New-born kittens are cruelly thrown through a front door

By Maurice Garvey

NEW-born kittens were thrown through the front door of a house in Clondalkin on Sunday – the latest case of animal abuse that seems to show no sign of slowing down.

Meanwhile on April 10, a puppy with its tail cut off, was thrown out of a car on Boot Road and left to die, before being saved by Clondalkin Animal Aid (CAA).

Clondalkin animal aid 1 May 19 2016 

CAA are a small non-profit volunteer organisation – one of a few small groups scattered across the country – that save animals because no-one else will.

The group was started by Claire Sherry, and along with Anne McDonnell and Rachel Johnston, the trio work tirelessly, investing their own time, money and sanity against a relentless tide of animal abuse.

The trio keep saved animals in their homes, until they can find them a foster home.

The Echo has covered multiple incidents over the last year alone, which include lamping, baiting, blooding, and abandonment.

“We are inundated, and see some horrendous things – if anything it’s getting worse” said Anne.

“We’re the only organisation that answers the phone out-of-hours. There is nobody that you can call after 5pm if you hit a dog. Vet fees are huge, gardaí don’t want to know, and we are lucky if we get €5k a year in funding.”

The new-born kittens – Curly and Mo – were discarded, because a resident thought one of his neighbour’s neutered cats in Harelawn was responsible for the pregnancy.

“The two girls tried every number they could, even brought the kittens to Rathfarnham Garda Station, but eventually they got our number,” said Rachel, who joined the group a year ago.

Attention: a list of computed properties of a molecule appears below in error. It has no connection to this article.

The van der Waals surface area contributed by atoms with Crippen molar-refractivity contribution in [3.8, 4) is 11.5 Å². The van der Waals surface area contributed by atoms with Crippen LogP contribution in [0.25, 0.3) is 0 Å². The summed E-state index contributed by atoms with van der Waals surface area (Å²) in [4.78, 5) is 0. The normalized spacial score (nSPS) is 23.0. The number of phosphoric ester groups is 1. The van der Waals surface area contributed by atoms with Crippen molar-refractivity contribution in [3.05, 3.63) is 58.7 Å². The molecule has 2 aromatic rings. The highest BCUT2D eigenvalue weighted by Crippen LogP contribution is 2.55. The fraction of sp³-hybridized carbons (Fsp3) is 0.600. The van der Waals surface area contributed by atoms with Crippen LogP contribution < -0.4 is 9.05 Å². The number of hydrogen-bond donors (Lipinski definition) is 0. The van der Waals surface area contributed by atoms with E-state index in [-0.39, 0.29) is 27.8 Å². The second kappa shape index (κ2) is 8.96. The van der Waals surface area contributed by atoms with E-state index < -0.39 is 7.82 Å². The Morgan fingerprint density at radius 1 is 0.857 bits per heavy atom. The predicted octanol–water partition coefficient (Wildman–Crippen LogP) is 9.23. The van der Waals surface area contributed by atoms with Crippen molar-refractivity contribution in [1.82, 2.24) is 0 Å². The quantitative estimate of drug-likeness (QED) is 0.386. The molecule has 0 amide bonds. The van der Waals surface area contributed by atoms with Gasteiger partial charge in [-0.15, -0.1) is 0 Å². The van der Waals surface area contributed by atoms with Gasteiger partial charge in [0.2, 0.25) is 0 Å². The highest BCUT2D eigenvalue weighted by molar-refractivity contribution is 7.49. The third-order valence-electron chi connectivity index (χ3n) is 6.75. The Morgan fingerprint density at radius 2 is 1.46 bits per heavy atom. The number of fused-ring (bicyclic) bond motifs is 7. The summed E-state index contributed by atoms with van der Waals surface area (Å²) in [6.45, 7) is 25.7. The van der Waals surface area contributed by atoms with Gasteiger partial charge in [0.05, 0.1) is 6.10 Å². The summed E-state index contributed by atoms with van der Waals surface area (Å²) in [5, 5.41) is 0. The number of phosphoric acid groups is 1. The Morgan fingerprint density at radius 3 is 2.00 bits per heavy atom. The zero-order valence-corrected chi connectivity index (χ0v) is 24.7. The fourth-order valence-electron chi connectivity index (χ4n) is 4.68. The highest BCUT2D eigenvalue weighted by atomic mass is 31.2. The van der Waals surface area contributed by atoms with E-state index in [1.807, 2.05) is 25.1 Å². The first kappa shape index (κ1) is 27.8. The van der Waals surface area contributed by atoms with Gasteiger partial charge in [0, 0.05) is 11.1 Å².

The office room in Rachel’s Clondalkin home has turned into an unofficial cat shelter, with up to sixteen felines in care.

“The problem is, where are their siblings?” said Rachel.

“I often go on Done Deal to retrieve cats, because in most cases, they will be taken and used as bait. There is a lot of blooding and lamping going on in Clondalkin.

“Curly and Mo had eye flu and required eye-drops, which cost €60, whilst the kittens here, will, require vaccinations, which cost €50. St Francis vets in Inchicore give us a small discount, but vets in general are very expensive, and we don’t have the money.”

Rachel continued: “Some people think we are a business or charity, but we need support, or more volunteers to foster animals, or take care of them for treatment, which can be time consuming.”

Managing the Facebook page for the group, Rachel can receive up to 80 messages on a busy day.
“I’ve been threatened for taking care of abused animals, and criticised for not getting back to a post immediately, but I have a job, and can only do so much,” said Rachel.

Anne continued: “We got a call recently, that a car hit a deer. Nobody would help, so we went to Ticknock, and ended up paying a vet €420 to give it an injection to put it to sleep.

“Sunday was very busy, I ended up in UCD until midnight with a pregnant dog – and had to return at six in the morning. It costs €200 to be seen at UCD, and the treatment was €400.

“I took a week off work to prepare for something else, but have been so busy with this. I’m going back to work in September for rest. I’m sick to death of the whole thing.”

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CAA are having an open day in Newlands Garden Centre on Saturday (10am to 6pm).

Residents can view and foster a cat or dog – even if it is just a short-term arrangement.

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